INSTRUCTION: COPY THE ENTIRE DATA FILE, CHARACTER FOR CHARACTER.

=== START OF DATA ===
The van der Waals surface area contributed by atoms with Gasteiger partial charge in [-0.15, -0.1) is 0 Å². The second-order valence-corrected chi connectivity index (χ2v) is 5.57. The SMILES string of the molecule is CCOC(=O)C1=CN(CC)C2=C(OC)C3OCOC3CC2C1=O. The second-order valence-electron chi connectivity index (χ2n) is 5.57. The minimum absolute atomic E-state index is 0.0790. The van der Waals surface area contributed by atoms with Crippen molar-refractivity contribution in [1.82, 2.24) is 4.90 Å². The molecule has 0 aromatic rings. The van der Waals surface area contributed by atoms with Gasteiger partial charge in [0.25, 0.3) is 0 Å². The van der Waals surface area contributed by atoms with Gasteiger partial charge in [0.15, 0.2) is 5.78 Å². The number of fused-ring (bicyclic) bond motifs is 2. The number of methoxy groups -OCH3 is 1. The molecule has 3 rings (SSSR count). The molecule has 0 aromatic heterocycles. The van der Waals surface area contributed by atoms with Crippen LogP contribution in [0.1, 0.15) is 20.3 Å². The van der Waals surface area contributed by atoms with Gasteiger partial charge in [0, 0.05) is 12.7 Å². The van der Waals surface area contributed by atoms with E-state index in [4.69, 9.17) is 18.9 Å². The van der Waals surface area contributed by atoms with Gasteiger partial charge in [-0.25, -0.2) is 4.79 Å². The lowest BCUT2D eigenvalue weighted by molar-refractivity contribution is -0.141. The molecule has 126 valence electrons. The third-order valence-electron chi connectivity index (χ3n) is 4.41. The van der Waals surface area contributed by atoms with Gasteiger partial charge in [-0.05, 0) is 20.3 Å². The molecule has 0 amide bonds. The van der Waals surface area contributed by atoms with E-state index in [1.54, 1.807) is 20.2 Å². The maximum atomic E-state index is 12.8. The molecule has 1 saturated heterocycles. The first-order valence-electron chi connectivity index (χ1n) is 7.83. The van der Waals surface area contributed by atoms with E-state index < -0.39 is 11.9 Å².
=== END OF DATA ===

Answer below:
The van der Waals surface area contributed by atoms with Gasteiger partial charge in [-0.15, -0.1) is 0 Å². The second-order valence-corrected chi connectivity index (χ2v) is 5.57. The SMILES string of the molecule is CCOC(=O)C1=CN(CC)C2=C(OC)C3OCOC3CC2C1=O. The second-order valence-electron chi connectivity index (χ2n) is 5.57. The minimum absolute atomic E-state index is 0.0790. The van der Waals surface area contributed by atoms with Crippen molar-refractivity contribution in [1.82, 2.24) is 4.90 Å². The molecule has 0 aromatic rings. The van der Waals surface area contributed by atoms with Gasteiger partial charge in [0.25, 0.3) is 0 Å². The van der Waals surface area contributed by atoms with Gasteiger partial charge in [0.15, 0.2) is 5.78 Å². The number of fused-ring (bicyclic) bond motifs is 2. The number of methoxy groups -OCH3 is 1. The molecule has 3 rings (SSSR count). The molecule has 0 aromatic heterocycles. The van der Waals surface area contributed by atoms with Crippen LogP contribution in [0.1, 0.15) is 20.3 Å². The van der Waals surface area contributed by atoms with Gasteiger partial charge in [0, 0.05) is 12.7 Å². The van der Waals surface area contributed by atoms with E-state index in [4.69, 9.17) is 18.9 Å². The van der Waals surface area contributed by atoms with Gasteiger partial charge in [-0.25, -0.2) is 4.79 Å². The lowest BCUT2D eigenvalue weighted by molar-refractivity contribution is -0.141. The molecule has 126 valence electrons. The third-order valence-electron chi connectivity index (χ3n) is 4.41. The van der Waals surface area contributed by atoms with Gasteiger partial charge in [-0.05, 0) is 20.3 Å². The molecule has 0 amide bonds. The van der Waals surface area contributed by atoms with E-state index in [1.54, 1.807) is 20.2 Å². The maximum atomic E-state index is 12.8. The molecule has 1 saturated heterocycles. The first-order valence-electron chi connectivity index (χ1n) is 7.83. The van der Waals surface area contributed by atoms with E-state index < -0.39 is 11.9 Å².